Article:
Over three years, 350 troubling incidents — assaults, injuries, suicide attempts, escapes and sudden deaths — occurred at Washington’s six private psychiatric hospitals.
Yet, in the same time, the hospitals reported a total of only 15 “adverse events,” including suicides, escapes, sexual assaults and other assaults causing serious injury.
It is unknown how many of the 350 incidents uncovered by Times reporter Daniel Gilbert’s stunning investigation into the state’s behavioral health system ought to have been reported to state health officials. Even so, the catalog of incidents — mined from police, regulatory and court records, workers’ compensation data and emergency dispatcher notes — raise another set of troubling questions about Washington’s rapidly growing system.
Adverse event reporting is part of a Department of Health quality assurance process that is separate from inspections. It is intended as a tool for improvement; to document specific types of medical errors that may result in death or serious disability. State law requires health providers to notify the department within 48 hours of confirming an adverse event. Within 45 days, they must submit a report identifying root causes of the failure and outlining action plans to ensure it is not repeated. If adverse events go unreported, there is no assurance that such reflection or corrective actions have taken place.
Washington law explicitly prohibits using the reporting system to punish medical errors, but health inspectors may cite facilities for violations if, when reviewing internal incident reports during inspection, they discover events that should have been reported. The law does not establish specific penalties for noncompliance other than ordering the health department to “direct the facility to provide notification or to undertake an investigation of the event.”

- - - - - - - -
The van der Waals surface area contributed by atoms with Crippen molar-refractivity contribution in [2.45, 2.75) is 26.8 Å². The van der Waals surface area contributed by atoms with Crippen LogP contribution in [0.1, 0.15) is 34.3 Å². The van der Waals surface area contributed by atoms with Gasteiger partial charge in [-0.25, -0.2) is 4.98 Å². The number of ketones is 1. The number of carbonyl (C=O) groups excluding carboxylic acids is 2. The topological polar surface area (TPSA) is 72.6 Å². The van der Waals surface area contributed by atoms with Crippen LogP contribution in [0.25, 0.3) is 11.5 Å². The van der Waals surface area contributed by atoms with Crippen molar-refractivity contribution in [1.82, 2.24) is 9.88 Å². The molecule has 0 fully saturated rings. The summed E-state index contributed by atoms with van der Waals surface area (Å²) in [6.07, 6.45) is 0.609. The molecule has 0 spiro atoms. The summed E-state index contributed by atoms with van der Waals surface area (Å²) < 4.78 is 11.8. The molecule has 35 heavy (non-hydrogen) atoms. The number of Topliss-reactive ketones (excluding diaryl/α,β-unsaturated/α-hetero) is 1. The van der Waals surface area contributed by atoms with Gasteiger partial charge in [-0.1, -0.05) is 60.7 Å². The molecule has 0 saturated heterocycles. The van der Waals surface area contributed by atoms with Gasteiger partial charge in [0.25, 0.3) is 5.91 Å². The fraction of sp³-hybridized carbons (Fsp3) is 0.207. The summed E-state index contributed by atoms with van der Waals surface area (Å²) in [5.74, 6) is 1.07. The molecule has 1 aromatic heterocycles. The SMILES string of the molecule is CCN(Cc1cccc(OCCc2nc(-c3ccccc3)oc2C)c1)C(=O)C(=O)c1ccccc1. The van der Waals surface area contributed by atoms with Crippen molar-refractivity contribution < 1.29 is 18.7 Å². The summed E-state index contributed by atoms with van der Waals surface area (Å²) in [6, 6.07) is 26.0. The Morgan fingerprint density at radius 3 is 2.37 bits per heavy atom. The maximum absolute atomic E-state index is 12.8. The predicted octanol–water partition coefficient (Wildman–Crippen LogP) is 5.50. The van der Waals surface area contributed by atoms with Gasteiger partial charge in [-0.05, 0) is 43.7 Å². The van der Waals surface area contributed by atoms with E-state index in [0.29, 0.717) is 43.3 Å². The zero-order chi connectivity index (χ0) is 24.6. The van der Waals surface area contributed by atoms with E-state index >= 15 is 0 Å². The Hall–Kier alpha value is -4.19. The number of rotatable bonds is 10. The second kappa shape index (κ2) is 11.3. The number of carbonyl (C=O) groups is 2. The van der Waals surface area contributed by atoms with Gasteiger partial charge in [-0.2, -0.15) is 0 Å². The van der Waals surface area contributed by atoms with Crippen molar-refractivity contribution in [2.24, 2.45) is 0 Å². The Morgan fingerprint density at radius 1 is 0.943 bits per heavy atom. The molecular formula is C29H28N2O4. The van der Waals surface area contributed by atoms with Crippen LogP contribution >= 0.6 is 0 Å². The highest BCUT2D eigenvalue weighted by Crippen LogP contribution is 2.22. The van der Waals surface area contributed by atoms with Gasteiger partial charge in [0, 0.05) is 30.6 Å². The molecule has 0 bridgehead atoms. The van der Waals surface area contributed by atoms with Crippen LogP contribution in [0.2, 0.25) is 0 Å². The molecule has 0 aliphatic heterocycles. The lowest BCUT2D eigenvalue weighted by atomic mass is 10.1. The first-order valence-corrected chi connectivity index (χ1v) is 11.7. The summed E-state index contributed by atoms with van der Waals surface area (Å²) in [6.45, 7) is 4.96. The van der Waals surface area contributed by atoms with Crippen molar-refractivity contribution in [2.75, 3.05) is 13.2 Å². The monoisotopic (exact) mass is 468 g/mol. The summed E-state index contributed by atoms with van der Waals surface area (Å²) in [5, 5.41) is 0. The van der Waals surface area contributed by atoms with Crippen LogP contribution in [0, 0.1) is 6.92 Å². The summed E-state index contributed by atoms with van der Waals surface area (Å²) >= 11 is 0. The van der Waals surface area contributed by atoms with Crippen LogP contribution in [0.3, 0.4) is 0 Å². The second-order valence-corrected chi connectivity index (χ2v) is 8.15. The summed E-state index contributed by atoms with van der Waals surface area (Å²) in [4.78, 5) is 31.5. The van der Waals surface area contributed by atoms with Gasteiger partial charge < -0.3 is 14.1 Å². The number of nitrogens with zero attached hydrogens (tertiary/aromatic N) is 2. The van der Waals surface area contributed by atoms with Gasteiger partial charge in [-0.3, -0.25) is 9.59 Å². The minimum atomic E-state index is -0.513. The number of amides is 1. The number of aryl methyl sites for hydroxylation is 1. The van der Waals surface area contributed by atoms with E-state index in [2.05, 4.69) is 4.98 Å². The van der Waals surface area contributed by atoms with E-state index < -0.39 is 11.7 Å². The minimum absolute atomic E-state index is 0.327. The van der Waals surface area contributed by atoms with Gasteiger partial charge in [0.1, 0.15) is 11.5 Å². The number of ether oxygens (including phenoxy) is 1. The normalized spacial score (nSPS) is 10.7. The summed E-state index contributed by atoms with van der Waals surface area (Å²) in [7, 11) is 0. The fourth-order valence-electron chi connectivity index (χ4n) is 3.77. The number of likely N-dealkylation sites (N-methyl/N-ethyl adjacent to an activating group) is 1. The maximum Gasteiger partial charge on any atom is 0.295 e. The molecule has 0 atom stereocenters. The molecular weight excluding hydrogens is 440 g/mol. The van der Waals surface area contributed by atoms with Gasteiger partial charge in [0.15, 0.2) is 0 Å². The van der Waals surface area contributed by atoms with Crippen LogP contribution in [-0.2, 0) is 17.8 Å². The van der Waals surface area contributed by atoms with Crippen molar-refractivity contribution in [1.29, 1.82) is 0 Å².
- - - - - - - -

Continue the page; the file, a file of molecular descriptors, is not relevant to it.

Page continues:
Since Washington has no publicly searchable database for facility-level inspection reports or administrative actions, it would be extraordinarily difficult for the average person to determine whether a hospital had failed to report such a serious threat to patient health and safety, even if inspectors found the omission.
The Times has published many violation reports online as part of the investigative series, but the only way to examine a facility’s inspection history through the Department of Health is by making a public-records request.
Secretary of Health John Wiesman said in an interview that he is “appreciative” of the Times’ investigation and is committed to transparency. He said he agrees that inspection reports should be readily available for all facilities regulated by his department — including psychiatric and medical hospitals, and care facilities. A necessary technology upgrade was funded in the last legislative session but will take years to complete.
As an interim step, staff members are working to post behavioral hospital inspection reports to the department website — a project he estimates will be completed before year’s end. Broader considerations of policy and enforcement are ongoing, including discussion with the governor’s office about short-term actions and a potential legislative proposal in 2020.
As soon as is practicable, health officials should invite the public into those discussions. Transparency is a key component of accountability. Patients, loved ones and Washington taxpayers deserve to know what’s going on.